Thanksgiving Stuffing

If you only add one new thing to your Thanksgiving menu this year, please let it be this Thanksgiving Stuffing. I’m sure you have your tried-and-true family favorite–but, trust me, there’s room on the table for this one, too. Each year I test out a new stuffing recipe just to see if there’s something out there that I’ve been missing. And usually the new recipe I make is delicious, but not so good that I wondered how I made it 34 years without ever eating it. This one, is that good.

This Bon Appetit recipe originally called for sourdough bread but since I really, really hate sourdough I opted for a regular Italian loaf and it was perfection. If you happen to love sourdough, however, by all means go for that. The background players are the traditional butter (LOTS of butter), celery, onion… but there’s the new addition of fennel (or anise if you can’t find fennel) and white wine. These subtle hints really boost the flavor profile. Plus, you then have breakfast sausage (not Italian, which I usually use in my Thanksgiving stuffing) and all of the fresh herbs. This really is the kind of stuffing you could eat for breakfast, lunch, dinner and snacks. But then again, maybe I just have a problem? If you don’t like meat in your stuffing, I’m confident that this will still be out of this world without it (but really, try to use the sausage).

Like so many recipes I use for big holidays, this one can be made ahead and baked the following day or even frozen (before baking) to minimize your last minute holiday prep.  Also, be sure to check out this wonderful round-up of 30 Easy Thanksgiving Appetizer Ideas featured on Redbook. My easy Spinach Puffs recipe made the cut and they really are a delicious, easy make ahead appetizer for all of the upcoming holidays. Let the eating games begin!

Thanksgiving Stuffing

Yield: 1-13"x9" Baking Dish

Ingredients:

  • 1 1/2 lb. loaf Italian bread, sliced 1" thick, torn into 1/2" - 3/4" pieces
  • 1 cup (2 sticks) unsalted butter, plus more for buttering the dish
  • 1 tablespoon olive oil
  • 1 lb. breakfast sausage, casings removed if needed
  • 1 large onion, finely chopped
  • 4 celery stalks, finely chopped
  • 1 fennel bulb (if you can't find fennel, anise works), finely chopped
  • 2 teaspoon salt (if using kosher salt, reduce to 1 1/4 teaspoon)
  • 1 teaspoon freshly ground black pepper
  • 1/2 cup dry white wine
  • 1/4 cup finely chopped fresh parsley
  • 1 tablespoon finely chopped sage
  • 1 tablespoon finely chopped thyme
  • 3 large eggs
  • 4 cups low-sodium chicken broth, divided

Directions:

  1. Preheat oven to 300°F.  Divide the bread between two baking sheets and bake for 25-30 minutes on the middle and top racks, tossing occasionally, until it's dried out (you don't want it to brown more than just a little bit).  Allow to cool.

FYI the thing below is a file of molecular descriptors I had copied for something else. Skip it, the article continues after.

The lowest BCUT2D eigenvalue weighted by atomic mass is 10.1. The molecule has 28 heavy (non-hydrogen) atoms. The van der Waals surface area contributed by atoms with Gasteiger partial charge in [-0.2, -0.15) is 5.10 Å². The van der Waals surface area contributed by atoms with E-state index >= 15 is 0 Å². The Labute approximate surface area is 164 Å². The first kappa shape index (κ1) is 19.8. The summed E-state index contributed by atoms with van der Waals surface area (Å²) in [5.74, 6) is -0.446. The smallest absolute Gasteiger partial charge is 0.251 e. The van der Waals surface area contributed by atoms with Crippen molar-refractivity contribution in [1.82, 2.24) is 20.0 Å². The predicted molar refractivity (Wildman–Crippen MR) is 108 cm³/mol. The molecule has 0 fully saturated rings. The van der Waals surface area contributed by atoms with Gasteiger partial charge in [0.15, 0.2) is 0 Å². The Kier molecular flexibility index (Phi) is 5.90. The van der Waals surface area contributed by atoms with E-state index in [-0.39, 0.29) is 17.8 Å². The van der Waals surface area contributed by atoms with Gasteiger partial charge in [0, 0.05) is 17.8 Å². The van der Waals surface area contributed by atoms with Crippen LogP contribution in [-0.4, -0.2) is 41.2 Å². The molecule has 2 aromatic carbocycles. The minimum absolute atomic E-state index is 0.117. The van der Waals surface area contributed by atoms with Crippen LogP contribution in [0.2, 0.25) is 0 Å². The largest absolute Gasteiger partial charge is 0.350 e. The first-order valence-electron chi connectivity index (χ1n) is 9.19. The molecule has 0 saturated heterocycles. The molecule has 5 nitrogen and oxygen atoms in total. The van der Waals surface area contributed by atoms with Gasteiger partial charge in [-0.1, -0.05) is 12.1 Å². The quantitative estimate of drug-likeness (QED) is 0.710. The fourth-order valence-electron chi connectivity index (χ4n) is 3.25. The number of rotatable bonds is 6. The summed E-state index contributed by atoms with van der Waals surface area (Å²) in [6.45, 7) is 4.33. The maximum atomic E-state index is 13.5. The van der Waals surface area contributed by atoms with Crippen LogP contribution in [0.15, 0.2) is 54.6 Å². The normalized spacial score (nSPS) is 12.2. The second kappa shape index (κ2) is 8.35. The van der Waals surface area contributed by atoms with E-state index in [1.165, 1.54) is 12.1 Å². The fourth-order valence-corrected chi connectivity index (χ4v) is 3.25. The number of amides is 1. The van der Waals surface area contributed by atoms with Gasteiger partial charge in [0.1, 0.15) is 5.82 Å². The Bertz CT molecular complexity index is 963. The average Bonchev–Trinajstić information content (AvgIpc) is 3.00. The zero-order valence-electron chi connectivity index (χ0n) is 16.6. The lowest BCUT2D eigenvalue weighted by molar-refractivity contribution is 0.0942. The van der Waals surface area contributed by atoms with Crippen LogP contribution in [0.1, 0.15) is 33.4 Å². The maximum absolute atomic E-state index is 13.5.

2. While the bread is baking, heat the olive oil over medium-high heat in a large skillet and arrange the sausage in a single layer and cook, undisturbed, until browned on the bottom for about 3 minutes.  Break the sausage up into small pieces and continue to cook until it's cooked through - about 5 more minutes.  Transfer sausage to a plate.
  3. Reduce the heat to medium and melt 1 cup butter in the same skillet.  Add chopped onion, celery and fennel (or anise); season lightly with salt and pepper.  Cook until the vegetables are translucent and tender, stirring frequently about 12-15 minutes.  Add wine and scrape the bottom of the skillet to release any browned bits.  Bring the wine to a boil and cook until the wine has evaporated - about 3 minutes.  Add in the fresh herbs, toss to combine, and allow the mixture to cool in the pan.
  4. Increase the oven temperature to 350°F. ( If you are making this ahead of time, there's no need for the oven anymore.)
  5. Whisk the eggs and 2 cups of chicken broth in a very large bowl.  Add in the dried bread, sausage and onion mixture.  Toss well to combine.  Add 2 tsp salt and 1 tsp pepper.  Slowly pour the remaining 2 cups of chicken broth over the bread.  Let sit, stirring occasionally, until the bread absorbs all of the liquid.
  6. Transfer the stuffing to a buttered 9"x13" baking dish and butter a sheet of aluminum foil to cover the dish (butter side down).
  7. Bake on the middle rack covered for 35-40 minutes  (it should be hot in the middle), then uncover and increase the oven temperature to 425°F.  Continue to bake until the stuffing is golden brown, about 25-30 minutes longer.

* If you're making this the day before, stop at Step 6 and just cover refrigerate until at least an hour before you're ready to bake - allow it to come to room temperature before baking.  If you're making this ahead and freezing it, take it out of the freezer the day before and allow it to defrost and come to room temperature before baking.

Recipe adapted from Bon Apppetit.